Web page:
Since early 2008, I’ve been producing annual paperback volumes of Cites & Insights through Lulu. I went back and prepared a volume for 2006, so there are now seven such volumes, volumes 6 through 12 for 2006 through 2012.

To some extent, I do these volumes because I want to have each volume readily available, and determined that it costs just about the same to produce a volume through Lulu, even if nobody else purchases it, as it does to print all the issues and get it Velobound at the nearest Fedex Kinko’s–and the results are far superior. In 2001 and 2002, I was able to get taped-spine bindings, but they stopped offering those. I continue to toy with the idea of preparing Lulu versions of Volumes 1-5, although there are feasibility problems.

The bound volumes have several nice features:

  • They include volume indexes (only available in the printed volumes) and, except for 2006-2008, overall tables of contents.
  • A couple other items are uniquely available in the printed volumes–an introduction in one year, the phantom Cites on a Plane issue [only available online for 14 days] in another.
  • Most volumes have wraparound covers consisting of large versions of my wife’s travel photographs with type overlaid. (One volume has front and back photos; one, the year C&I almost disappeared, has a front photo and an admittedly nearly unreadable spine.) Heck, if you don’t want the book, for $23 to $27 you get an 11″ x 18″ (or thereabouts–the width varies) full-color photo you could rip off the body of the book and frame. Or not. (I happen to think the pictures are terrific, perhaps especially 2006, 2009 and 2012.)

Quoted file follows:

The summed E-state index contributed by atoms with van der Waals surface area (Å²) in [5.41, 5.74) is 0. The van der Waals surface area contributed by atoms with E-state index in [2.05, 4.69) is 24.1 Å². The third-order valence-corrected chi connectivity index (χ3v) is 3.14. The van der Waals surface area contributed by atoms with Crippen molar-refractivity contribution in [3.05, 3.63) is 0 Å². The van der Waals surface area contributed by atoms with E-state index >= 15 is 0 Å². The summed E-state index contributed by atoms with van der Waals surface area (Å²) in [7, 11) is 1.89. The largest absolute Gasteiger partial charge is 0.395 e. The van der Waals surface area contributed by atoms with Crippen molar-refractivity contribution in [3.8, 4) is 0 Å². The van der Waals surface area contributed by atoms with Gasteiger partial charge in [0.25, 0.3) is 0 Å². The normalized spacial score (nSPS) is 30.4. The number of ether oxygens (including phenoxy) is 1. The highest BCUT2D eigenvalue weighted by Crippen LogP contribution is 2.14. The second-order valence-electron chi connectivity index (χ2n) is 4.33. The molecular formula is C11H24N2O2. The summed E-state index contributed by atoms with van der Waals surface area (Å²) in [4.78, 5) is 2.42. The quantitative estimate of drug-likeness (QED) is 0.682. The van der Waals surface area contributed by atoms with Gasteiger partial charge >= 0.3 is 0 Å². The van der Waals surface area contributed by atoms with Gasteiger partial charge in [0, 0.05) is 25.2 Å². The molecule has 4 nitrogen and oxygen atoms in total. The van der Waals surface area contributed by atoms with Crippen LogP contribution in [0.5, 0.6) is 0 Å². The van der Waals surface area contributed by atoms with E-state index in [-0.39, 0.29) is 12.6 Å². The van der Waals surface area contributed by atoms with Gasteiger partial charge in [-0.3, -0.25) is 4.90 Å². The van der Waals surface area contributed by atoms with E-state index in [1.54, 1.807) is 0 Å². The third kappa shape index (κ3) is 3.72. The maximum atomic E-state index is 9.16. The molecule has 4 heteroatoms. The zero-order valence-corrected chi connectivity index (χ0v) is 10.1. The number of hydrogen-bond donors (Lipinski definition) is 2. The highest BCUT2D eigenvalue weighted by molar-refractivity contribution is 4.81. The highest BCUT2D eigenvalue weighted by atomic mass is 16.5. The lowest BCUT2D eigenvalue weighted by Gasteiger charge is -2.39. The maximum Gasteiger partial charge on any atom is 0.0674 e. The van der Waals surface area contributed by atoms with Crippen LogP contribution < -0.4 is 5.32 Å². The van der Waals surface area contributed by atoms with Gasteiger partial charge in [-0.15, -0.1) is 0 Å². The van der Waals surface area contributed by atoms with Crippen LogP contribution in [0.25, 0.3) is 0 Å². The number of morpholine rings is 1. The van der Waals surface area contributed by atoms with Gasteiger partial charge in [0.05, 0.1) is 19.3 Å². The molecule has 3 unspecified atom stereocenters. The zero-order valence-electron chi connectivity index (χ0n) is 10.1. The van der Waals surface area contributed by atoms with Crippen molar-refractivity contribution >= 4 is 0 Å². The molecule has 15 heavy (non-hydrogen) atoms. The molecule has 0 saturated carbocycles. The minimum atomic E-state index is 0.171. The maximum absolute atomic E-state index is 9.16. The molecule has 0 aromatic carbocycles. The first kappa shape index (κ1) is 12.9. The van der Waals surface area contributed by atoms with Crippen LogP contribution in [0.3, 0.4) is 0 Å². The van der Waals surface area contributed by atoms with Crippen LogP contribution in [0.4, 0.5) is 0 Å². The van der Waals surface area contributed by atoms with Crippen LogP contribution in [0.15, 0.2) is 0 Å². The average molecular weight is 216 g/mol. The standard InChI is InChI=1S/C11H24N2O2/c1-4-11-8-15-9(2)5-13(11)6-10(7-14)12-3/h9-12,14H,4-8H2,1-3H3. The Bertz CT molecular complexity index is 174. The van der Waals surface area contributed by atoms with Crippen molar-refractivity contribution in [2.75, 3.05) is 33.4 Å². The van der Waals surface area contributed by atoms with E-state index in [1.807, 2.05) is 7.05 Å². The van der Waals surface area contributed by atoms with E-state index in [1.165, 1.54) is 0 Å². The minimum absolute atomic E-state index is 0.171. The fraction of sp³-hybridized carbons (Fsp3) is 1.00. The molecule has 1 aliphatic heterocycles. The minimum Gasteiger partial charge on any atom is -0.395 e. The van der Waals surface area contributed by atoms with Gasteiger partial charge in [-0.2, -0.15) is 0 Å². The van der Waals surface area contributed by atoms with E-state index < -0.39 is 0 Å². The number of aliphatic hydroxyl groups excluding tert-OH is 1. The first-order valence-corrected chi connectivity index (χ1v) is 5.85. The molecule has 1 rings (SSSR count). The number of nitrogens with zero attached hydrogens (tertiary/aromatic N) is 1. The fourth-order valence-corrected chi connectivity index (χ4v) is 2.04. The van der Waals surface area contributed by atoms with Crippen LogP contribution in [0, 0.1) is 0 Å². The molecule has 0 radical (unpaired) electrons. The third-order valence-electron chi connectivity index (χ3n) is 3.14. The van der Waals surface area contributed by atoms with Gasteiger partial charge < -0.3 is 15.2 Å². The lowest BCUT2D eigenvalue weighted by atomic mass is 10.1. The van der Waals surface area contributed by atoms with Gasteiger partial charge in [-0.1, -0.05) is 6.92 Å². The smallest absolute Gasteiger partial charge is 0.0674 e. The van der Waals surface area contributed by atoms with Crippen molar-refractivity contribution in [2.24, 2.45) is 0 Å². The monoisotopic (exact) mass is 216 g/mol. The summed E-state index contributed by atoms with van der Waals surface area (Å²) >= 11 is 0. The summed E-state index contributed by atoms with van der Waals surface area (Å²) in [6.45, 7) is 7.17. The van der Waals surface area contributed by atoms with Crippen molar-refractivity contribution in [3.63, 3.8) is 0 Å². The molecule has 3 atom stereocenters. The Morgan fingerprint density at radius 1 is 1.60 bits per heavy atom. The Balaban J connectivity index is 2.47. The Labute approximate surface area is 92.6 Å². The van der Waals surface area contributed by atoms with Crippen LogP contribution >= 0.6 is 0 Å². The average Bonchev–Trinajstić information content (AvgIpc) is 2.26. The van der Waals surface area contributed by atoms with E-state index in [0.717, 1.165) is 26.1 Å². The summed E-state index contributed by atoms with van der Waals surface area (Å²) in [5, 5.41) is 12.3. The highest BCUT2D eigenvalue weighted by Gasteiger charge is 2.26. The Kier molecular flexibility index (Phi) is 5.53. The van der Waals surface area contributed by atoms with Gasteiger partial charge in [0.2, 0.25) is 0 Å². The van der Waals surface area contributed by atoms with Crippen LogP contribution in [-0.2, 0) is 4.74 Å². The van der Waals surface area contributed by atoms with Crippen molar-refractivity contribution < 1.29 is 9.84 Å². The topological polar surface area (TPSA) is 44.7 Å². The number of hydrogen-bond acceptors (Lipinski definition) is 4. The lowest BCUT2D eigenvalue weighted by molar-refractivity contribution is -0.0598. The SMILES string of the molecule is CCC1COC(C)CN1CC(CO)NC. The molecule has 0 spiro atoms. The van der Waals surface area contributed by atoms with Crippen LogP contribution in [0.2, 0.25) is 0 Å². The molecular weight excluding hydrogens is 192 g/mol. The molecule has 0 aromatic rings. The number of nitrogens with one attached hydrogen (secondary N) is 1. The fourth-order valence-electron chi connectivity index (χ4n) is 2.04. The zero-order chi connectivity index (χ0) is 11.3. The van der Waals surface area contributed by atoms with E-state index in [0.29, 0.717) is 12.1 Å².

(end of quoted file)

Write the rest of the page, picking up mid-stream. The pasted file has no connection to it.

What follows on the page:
For a while, I was regarding these volumes as an actual C&I support mechanism, pricing them at $50.

Now, they’re priced comparably to other C&I books–designed so that each sale yields around $8 net revenue. Prices range from $22.99 (for Volume 11, the slenderest of the lot) to $26.99 (for Volume 9, the fattest).

I’ve never pushed these volumes, but they’re actually pretty nice. A few copies have sold, maybe a dozen in all (not a dozen per volume!).

They also cluttered up the C&I Books footer here, on the Cites & Insights home page and on my personal website.

I’ve fixed that–and offered some highlights from each volume.

There’s now a single link on the C&I Books footer that takes you to Cites & Insights Annuals.

That page has, for each volume, the number of pages (including indexes and front matter), price, link to the book’s page at Lulu, and a bullet list of a few highlights from the volume (mostly longer essays).

Oh, and one more thing: A 300-pixel-high copy of the entire wraparound cover (again, except for 2007 and 2011). These small versions can only hint at the actual spectacular covers (which are 3,300 pixels high–although the 300-pixel versions include a tiny bit at the top and bottom that’s trimmed off the actual covers).